Because of the dispositive nature of the district court's order, we hold that King's contentions miss their mark and are not germane. Suffice it to note that whereas the district court acknowledged the "appeal to reason and common sense" expressed in King's motion for consolidation, we likewise agree that "it would be nice," if possible, for one judge to administer a final overall settlement disposition of all assets on a theoretically impartial, fair, and equitable basis for the debtors and creditors. However, the facts of this case and the law do not comport with the implementation of the requested consolidation settlement. The purpose of bankruptcy from the point of view of one deeply in debt is relief, while the purpose from the point of view of the creditor is that of salvaging some recovery. The public interest is sympathetic with both interests.
* The district court properly relied upon 28 U.S.C.A. § 455 as amended by P.L. 93-512 and United Family Life Insurance Company v. Barrow, 452 F.2d 997 (10th Cir. 1971) in denying the motion for consolidation. Section 455 provides in part:
(a) Any justice, judge, magistrate, or referee in bankruptcy of the United States shall disqualify himself in any proceeding in which his impartiality might reasonably be questioned.
King's requested consolidation would certainly and necessarily place a judge in the position of weighing the interests of all parties, non-parties, and absent parties, whose interests are diverse and in sharp conflict. His impartiality would likely be under constant challenge. A judge could not effectuate the settlement of the rescission action involved herein, together with the securities fraud cases and do "equity" between the competing interests and those interested parties while settling two reorganization proceedings and two bankruptcies involving untold numbers of other parties with other interests and claims. Such a "Solomonic" approach is not possible.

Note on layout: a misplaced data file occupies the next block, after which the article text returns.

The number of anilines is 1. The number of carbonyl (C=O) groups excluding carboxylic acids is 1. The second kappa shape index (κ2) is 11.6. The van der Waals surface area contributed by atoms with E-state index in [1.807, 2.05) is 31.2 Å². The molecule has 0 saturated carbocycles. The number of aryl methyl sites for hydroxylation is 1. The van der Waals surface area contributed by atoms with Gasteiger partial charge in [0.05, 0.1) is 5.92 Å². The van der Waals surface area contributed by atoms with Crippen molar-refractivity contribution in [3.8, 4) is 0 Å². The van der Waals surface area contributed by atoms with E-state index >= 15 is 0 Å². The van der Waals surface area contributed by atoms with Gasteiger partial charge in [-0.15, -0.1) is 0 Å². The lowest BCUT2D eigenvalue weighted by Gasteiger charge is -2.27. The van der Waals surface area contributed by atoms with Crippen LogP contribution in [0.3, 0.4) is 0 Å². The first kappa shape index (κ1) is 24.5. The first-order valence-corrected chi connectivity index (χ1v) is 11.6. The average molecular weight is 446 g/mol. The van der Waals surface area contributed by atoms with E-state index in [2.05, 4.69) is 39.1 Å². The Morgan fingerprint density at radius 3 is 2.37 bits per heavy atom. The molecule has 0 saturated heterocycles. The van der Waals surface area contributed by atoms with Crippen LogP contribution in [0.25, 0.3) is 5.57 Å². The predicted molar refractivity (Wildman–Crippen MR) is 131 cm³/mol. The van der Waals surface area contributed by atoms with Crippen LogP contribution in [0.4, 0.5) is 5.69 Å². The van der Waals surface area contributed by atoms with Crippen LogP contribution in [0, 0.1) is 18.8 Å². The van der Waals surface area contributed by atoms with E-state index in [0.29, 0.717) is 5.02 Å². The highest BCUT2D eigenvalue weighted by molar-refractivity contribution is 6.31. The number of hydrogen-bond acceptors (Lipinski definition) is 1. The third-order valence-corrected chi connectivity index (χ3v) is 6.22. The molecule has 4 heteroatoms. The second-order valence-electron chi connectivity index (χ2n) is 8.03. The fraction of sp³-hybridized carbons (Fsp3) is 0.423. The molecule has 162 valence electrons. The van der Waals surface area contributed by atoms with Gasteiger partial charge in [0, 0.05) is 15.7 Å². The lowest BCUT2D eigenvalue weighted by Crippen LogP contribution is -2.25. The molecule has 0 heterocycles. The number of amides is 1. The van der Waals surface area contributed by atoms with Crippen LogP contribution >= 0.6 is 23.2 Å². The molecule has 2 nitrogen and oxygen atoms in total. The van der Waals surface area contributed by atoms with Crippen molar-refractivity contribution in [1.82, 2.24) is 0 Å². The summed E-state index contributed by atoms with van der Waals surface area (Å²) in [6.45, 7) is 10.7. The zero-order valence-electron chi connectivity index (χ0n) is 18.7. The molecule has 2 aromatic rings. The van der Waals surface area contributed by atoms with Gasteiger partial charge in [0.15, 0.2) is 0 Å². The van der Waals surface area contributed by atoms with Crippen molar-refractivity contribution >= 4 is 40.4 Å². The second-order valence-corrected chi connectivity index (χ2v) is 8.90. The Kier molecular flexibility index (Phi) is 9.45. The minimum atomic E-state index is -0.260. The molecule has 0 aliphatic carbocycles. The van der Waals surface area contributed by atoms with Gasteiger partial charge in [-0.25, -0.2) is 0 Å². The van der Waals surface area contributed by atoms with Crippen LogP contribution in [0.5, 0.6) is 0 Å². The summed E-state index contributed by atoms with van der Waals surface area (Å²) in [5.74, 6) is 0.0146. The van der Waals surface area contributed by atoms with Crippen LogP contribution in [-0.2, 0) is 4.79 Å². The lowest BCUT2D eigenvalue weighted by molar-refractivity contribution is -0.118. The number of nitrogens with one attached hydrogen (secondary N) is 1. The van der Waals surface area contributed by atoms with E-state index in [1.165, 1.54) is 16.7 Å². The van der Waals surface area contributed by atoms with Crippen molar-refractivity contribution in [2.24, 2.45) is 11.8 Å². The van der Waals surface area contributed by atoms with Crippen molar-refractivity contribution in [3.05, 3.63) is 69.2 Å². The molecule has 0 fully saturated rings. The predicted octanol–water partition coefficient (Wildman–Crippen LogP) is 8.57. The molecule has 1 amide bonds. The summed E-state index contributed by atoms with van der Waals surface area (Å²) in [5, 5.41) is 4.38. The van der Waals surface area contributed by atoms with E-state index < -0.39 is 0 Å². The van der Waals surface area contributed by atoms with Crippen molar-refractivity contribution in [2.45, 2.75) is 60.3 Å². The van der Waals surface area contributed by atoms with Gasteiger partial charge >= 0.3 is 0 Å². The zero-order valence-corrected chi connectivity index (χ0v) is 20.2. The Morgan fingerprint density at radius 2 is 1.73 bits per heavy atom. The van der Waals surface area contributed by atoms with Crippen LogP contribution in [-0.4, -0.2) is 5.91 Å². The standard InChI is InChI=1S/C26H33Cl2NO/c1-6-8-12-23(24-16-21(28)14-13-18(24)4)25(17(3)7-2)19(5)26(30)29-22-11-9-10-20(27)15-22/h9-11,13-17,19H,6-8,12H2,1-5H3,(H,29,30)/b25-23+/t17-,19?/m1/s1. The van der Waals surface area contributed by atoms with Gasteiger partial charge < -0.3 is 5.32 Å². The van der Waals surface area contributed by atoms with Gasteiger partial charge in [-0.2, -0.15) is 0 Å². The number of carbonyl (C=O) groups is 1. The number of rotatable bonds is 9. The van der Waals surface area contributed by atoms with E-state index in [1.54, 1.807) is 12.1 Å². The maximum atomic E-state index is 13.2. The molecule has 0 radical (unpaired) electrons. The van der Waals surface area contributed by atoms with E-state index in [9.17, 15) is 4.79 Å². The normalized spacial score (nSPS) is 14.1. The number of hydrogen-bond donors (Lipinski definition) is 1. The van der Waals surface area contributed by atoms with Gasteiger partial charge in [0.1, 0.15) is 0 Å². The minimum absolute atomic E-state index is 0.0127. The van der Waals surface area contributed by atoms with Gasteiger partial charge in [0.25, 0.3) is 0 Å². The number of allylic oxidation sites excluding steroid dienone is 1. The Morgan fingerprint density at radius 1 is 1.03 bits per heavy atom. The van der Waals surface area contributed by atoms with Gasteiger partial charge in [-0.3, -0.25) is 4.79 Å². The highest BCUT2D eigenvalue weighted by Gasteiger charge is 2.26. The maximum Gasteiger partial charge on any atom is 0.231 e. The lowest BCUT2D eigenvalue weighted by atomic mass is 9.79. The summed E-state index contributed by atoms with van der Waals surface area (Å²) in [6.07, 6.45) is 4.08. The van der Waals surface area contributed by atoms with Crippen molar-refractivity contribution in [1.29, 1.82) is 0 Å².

In United Family Life Insurance Company v. Barrow, supra, this Court held that the interrelationship of the cases precluded their assignment to one judge:
The record before us demonstrates how interconnected the cases have become, and especially the Chapter XI action and the suit on the life (insurance) policies . . .
The participation of the Chapter XI parties in the suit on the life policies . . . places the Judge handling both cases in an inconsistent position. The preservation of the ranch enterprise under Chapter XI plan has become dependent upon a recovery on the policies. It does not appear that a judge under these circumstances can handle both cases.
452 F.2d, at p. 999.
We observe that the preservation of King Resources Company is to some extent dependent upon the outcome of American Employers' Insurance Company's rescission action in view of that company's potential liabilities of twenty-six million dollars, payable to the King Resources Company trustee. Other like interrelationships between the nine cases, which need not be detailed here, are abundant. The denial of the motion to consolidate was proper under Section 455 and United Family Life Insurance Company, supra.